Culturally relevant. Theologically sound.

Another post that isn’t related to class, but really is related in a number of ways…

Read this from Dave‘s blog:

Part of me is concerned that I might spend three years of my life communicating in a language that is foreign to any ministry setting that I would want to be a part of.  I need to be active in trying to always understand how what I’m learning is applicable/relevant to someone who isn’t interested in academia or hearing a quasi-academic response.

It’s part of his reflections on seminary, and I’m sticking it here because it’s something I think about a lot. The reason I came to seminary was so I could think about the tough spiritual questions before I was asked them as a pastor. I want theological knowledge to help me connect people to Christ. The flip side is that it’s easy to be come comfortable with insider language and hide behind heady knowledge. That’s why I think a seminary education has to be incorporated with a practical side – doing the things you’re learning about. For me, that means it’s important to be serving in a church and finding ways to connect with people who have nothing to do with church. Doing both is a challenge, especially with the demands of seminary, relationships, work, and life, but it’s so important.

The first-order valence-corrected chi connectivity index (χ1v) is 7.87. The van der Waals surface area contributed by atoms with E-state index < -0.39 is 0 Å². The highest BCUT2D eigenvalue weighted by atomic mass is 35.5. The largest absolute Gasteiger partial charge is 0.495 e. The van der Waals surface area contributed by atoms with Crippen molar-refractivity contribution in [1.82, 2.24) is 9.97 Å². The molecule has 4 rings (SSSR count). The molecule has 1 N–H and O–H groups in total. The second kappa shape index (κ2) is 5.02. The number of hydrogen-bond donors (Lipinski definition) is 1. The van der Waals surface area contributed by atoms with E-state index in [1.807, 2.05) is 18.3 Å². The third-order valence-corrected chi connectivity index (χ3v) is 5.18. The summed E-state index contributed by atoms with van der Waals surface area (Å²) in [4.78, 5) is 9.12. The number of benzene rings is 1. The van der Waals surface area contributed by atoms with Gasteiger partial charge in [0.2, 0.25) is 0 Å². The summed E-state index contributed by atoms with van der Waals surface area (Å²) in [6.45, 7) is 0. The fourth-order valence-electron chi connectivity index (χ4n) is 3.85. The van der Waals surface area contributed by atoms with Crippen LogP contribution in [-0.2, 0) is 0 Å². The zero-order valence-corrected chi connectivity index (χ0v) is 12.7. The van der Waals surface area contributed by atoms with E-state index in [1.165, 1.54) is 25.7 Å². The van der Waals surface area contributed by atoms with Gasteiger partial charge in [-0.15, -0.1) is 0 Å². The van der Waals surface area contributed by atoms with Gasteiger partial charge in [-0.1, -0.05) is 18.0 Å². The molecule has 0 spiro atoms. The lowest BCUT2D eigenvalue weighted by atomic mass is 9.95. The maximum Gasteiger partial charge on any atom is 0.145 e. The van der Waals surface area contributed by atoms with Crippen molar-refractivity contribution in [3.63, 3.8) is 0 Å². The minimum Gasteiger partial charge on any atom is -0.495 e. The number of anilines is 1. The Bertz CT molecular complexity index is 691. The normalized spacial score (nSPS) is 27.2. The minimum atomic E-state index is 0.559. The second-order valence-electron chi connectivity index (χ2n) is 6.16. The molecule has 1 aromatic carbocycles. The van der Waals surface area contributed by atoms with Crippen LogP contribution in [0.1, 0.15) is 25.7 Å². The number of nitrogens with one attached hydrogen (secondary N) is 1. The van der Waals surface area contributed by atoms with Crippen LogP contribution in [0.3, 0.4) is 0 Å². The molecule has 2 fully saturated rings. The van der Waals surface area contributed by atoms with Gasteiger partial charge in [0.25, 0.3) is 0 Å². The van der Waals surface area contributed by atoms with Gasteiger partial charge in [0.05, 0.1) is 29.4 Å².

It’s ok to be passionate about theology and how church should work. For me, it’s something God has put on my heart and I should use that. But that passion shouldn’t overshadow a love for God and a love for people – especially those in need physically and spiritually.

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